Another Tottering Step Toward a New Era of Data-Making

Ken Benoit, Drew Conway, Benjamin Lauderdale, Michael Laver, and Slava Mikhaylov have an article forthcoming in the American Political Science Review that knocked my socks off when I read it this morning. Here is the abstract from the ungated version I saw:

Empirical social science often relies on data that are not observed in the field, but are transformed into quantitative variables by expert researchers who analyze and interpret qualitative raw sources. While generally considered the most valid way to produce data, this expert-driven process is inherently difficult to replicate or to assess on grounds of reliability. Using crowd-sourcing to distribute text for reading and interpretation by massive numbers of non-experts, we generate results comparable to those using experts to read and interpret the same texts, but do so far more quickly and flexibly. Crucially, the data we collect can be reproduced and extended transparently, making crowd-sourced datasets intrinsically reproducible. This focuses researchers’ attention on the fundamental scientific objective of specifying reliable and replicable methods for collecting the data needed, rather than on the content of any particular dataset. We also show that our approach works straightforwardly with different types of political text, written in different languages. While findings reported here concern text analysis, they have far-reaching implications for expert-generated data in the social sciences.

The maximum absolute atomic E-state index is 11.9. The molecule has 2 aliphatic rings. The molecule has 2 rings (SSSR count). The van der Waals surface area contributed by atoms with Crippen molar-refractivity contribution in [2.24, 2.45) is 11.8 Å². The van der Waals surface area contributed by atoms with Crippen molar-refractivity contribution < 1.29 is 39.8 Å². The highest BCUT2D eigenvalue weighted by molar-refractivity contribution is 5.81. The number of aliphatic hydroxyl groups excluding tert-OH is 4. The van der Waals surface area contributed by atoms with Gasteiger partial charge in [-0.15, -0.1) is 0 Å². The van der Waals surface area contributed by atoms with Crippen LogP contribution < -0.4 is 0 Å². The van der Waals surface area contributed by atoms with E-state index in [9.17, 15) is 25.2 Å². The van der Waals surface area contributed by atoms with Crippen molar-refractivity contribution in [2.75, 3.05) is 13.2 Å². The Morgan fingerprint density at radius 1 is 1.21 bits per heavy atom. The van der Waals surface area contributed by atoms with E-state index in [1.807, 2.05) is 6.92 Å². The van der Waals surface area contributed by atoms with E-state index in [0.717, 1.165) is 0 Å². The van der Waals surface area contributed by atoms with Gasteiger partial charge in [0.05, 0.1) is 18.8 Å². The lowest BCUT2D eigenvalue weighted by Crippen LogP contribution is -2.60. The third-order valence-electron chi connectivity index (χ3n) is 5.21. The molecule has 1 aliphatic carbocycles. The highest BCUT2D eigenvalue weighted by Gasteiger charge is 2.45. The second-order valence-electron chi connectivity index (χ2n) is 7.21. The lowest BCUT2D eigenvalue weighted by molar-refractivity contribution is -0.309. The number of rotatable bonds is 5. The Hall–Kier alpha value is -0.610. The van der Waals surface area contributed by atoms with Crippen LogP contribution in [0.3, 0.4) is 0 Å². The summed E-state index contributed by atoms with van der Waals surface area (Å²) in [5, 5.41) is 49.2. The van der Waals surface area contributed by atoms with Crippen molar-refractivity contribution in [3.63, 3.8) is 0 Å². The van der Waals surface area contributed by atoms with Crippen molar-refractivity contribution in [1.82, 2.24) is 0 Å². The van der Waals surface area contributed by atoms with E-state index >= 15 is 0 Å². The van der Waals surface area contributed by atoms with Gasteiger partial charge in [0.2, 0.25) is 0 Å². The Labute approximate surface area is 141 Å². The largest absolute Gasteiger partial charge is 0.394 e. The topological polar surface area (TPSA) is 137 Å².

The data-making strategy they develop is really innovative, and the cost of implementing is, I estimate from the relevant tidbits in the paper, 2–3 orders of magnitude lower than the cost of the traditional expert-centric approach. In other words, this is potentially a BIG DEAL for social-science data-making, which, as Sinan Aral reminds us, is a BIG DEAL for doing better social science.

That said, I do wonder how much structure is baked into the manifesto-coding task that isn’t there in most data-making problems, and that makes it especially well suited to the process the authors develop. In the exercise the paper describes:

  1. The relevant corpus (party manifestos) is self-evident, finite, and not too large;
  2. The concepts of interest (economic vs. social policy, left vs. right) are fairly intuitive; and